Nor do writers in search of similes for eroticized scenes stop at the refrigerator. During their 26-year history, the Bad Sex in Fiction Awards have become a veritable Richard Scarry compendium of sexual imagery featuring animals, machinery, and even municipal day jobs. The historical novelist Simon Sebag Montefiore concluded a sex scene in 2008’s Sashenka thusly: “When it was over, they had become creatures of the sea, their bodies as sleek and wet and lithe as leaping dolphins.” Paul Theroux, in the 2005 book Blinding Light, likened an orgasm to “a demon eel thrashing in his loins and swimming swiftly ... one whole creature of live slime fighting the stiffness as it rose.” Morrissey’s 2015 debut novel, List of the Lost, features a couple “screaming and shouting as they playfully bit and pulled at each other in a dangerous and clamorous rollercoaster coil of sexually violent rotation.” In Kathy Lette’s 1998 novel, To Love, Honor, and Betray, a character observes that “Sebastian’s erect member was so big I mistook it for some sort of monument in the centre of a town. I almost started directing traffic around it.”

All of which is to say that Belinda Blinked might secretly be an elaborate work of satire riffing on everything eroticized fiction does wrong. For instance, metaphor. (Nicholas Royle, The Matter of the Heart: “He sensed that unmistakable stirring common to all men, that loosening, as he liked to think of it, of the bow ropes on the big white submarine.”) Improbability. (James Buchan, The Gate of Air: “Light billowed out of her, and warmth in damp gusts as if from a garden after a rainstorm.”) Bodily fluids. (Nadeem Aslam, Maps for Lost Lovers: “Areas of their bodies [stuck] together with sweat that was like the weak glue that holds segments of an orange together.”) Animals, vegetables, and minerals. (Rowan Somerville, The Shape of Her: “Like a lepidopterist mounting a tough-skinned insect with a too blunt pin he screwed himself into her.”)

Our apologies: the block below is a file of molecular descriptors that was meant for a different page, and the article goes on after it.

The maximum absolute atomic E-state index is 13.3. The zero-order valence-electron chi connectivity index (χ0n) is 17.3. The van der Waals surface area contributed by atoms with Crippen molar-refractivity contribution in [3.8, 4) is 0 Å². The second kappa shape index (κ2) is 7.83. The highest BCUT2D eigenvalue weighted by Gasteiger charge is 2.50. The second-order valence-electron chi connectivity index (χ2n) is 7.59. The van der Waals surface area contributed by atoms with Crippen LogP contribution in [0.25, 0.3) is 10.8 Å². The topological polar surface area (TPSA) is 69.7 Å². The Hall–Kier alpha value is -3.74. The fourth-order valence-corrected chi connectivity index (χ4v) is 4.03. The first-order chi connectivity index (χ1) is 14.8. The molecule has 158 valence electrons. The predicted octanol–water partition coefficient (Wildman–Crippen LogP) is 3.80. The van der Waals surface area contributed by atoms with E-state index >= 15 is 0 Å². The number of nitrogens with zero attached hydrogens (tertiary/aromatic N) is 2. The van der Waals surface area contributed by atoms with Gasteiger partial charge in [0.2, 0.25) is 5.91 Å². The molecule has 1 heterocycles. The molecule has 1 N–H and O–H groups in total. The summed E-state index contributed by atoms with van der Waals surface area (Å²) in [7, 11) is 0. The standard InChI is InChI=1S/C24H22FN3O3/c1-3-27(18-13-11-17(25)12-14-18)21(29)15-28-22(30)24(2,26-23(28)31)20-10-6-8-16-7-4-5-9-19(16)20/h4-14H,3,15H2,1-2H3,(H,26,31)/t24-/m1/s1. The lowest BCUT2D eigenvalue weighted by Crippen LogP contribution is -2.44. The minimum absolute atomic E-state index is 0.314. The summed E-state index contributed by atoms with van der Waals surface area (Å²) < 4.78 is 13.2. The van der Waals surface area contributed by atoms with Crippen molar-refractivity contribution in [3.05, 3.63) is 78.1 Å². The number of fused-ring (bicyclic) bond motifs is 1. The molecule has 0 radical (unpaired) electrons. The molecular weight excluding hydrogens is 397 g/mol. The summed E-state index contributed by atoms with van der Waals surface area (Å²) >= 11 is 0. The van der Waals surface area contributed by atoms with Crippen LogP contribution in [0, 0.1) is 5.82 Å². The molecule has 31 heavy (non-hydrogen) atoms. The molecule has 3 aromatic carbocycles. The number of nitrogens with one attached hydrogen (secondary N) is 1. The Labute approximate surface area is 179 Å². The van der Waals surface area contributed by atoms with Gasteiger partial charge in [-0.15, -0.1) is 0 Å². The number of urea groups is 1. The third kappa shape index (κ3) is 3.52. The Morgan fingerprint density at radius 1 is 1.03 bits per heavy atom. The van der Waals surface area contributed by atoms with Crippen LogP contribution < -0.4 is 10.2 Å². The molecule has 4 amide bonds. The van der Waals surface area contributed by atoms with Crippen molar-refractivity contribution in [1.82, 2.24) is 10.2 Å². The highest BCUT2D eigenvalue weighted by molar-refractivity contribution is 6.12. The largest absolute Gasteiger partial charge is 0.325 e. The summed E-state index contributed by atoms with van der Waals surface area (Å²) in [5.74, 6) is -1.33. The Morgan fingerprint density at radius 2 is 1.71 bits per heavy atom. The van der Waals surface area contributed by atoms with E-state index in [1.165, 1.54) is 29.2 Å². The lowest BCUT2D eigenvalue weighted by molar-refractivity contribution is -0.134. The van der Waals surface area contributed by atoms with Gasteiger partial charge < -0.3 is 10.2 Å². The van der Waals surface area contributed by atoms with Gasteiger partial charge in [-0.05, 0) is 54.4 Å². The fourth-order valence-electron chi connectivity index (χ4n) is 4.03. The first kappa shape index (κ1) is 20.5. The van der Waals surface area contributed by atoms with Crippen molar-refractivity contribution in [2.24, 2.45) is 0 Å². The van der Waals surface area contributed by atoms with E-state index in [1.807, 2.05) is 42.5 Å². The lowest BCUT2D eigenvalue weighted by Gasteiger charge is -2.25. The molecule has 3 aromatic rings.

Rocky Flintstone’s understanding of anatomy might be questionable. (In no situation should any person who’s not a practicing gynecologist ever grab another person’s cervix.) He might be mysteriously fascinated with the sexual possibilities of selling pots and pans. But he’s also just one among a pantheon of more esteemed writers who are fascinated by sex and yet comically inept when it comes to translating it onto the page. Some have the consolation of Man Booker Awards. Others battle valiantly in their sheds, alone, armed only with a vivid imagination and boundless enthusiasm for sex, stainless steel, and well-vacuumed carpets.